I went to St. Louis last week with my dad to do work on his mom's house. I initially thought I was going by myself, but since moving out, it was nice to spend the time with him.
While I have yet to participate in any sort of soji at the Zen Center, I did get to treat this work as such. After all, my grandma's house is essentially a temple that houses people I care about.
The biggest aspect of what I did, that reflects the silent nature of soji, was power-washing the outside. Due to the noise of the compressor, I didn't have the option of listening to anything on my iPod, let alone talk with someone. I had to be very mindful of what I was doing since there was a great deal of really caked on dirt and other stuff like mildew. I didn't have space for my mind to wander since every stroke of the washer's wand had to be precise to remove the debris.
It was a very pleasant experience. Usually my favorite cleaning task is sweeping or mopping, especially large areas. I really enjoy the physicallity of it for some reason. I was able to experience this in an odd way washing the driveway. The low pressure (for a power-washer) reduced the effective cleaning area to about two inches wide. This made the whole process like a sweeping a couple hundred square feet with a two inch paintbrush.
I've never really minded doing tasks like this and have definitely done my share. One of my favorites was working at a fast food restaurant putting together the boxes in which chicken fingers were served while working the back drive thru window. I used to get to watch the South Texas sunset almost everyday.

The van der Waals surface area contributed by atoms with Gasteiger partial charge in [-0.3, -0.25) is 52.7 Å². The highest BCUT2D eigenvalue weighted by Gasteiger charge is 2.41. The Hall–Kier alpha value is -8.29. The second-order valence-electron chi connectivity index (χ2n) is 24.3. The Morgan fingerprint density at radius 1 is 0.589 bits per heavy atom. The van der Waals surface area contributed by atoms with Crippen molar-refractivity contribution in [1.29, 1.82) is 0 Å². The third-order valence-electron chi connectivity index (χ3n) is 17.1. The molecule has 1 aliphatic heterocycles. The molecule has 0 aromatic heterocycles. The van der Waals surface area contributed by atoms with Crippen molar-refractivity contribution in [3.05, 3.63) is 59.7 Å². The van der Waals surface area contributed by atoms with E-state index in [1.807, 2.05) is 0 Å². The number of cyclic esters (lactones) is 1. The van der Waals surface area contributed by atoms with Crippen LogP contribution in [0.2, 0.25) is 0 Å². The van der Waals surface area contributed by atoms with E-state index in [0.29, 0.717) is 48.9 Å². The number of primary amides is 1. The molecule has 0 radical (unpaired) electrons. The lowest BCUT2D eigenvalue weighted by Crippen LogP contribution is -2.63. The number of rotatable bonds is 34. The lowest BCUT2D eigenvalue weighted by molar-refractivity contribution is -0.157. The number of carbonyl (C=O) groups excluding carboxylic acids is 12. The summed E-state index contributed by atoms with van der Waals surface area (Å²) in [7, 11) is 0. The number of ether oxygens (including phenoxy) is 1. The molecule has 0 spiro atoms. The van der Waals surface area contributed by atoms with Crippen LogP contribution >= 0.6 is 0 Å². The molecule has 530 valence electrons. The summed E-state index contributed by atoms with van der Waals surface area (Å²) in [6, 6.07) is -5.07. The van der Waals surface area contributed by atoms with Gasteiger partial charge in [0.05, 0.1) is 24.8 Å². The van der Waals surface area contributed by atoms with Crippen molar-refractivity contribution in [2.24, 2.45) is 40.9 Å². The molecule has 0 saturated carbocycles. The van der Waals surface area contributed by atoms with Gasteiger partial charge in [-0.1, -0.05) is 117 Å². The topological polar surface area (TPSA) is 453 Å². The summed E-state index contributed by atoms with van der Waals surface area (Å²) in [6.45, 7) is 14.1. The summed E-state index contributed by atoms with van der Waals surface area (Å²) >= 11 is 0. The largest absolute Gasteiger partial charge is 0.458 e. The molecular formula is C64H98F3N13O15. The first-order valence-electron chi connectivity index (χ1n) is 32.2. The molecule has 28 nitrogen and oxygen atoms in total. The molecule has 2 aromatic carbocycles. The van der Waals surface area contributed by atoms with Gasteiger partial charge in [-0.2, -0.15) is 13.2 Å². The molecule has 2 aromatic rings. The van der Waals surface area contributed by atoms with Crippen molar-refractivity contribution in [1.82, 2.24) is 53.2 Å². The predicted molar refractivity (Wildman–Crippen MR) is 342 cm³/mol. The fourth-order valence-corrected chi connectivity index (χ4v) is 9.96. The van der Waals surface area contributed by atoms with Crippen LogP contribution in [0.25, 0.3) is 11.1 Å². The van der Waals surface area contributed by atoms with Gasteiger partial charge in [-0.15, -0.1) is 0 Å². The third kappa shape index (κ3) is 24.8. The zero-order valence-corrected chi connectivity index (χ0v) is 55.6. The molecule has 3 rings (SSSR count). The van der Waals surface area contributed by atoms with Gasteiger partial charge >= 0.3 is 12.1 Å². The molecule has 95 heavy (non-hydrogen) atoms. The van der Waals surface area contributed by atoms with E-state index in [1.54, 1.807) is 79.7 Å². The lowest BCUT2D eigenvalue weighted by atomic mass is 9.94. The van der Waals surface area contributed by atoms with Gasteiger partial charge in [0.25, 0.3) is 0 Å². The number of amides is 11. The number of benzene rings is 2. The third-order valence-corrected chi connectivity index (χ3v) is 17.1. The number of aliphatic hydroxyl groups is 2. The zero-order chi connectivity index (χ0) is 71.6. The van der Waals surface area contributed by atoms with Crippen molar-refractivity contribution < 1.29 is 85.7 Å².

I used to use this an opportunity to daydream, since they were never tasks that took much effort or focus. Now I use them as an opportunity for mindful practice. I pay attention to my breath and posture while performing each moment of the task as perfectly as I can. I know each time won't be perfect, but I can't fix it once it happens so I just keep swimming along in the moment one by one.
Just like zazen, my mind wanders every once in a while, but I just come back to what I'm doing without being hard on myself. I am only human after all.
I do have questions about how to fully perform other kitchen duties that require you to pay attention to different things at the same time, but hope to have them answered soon.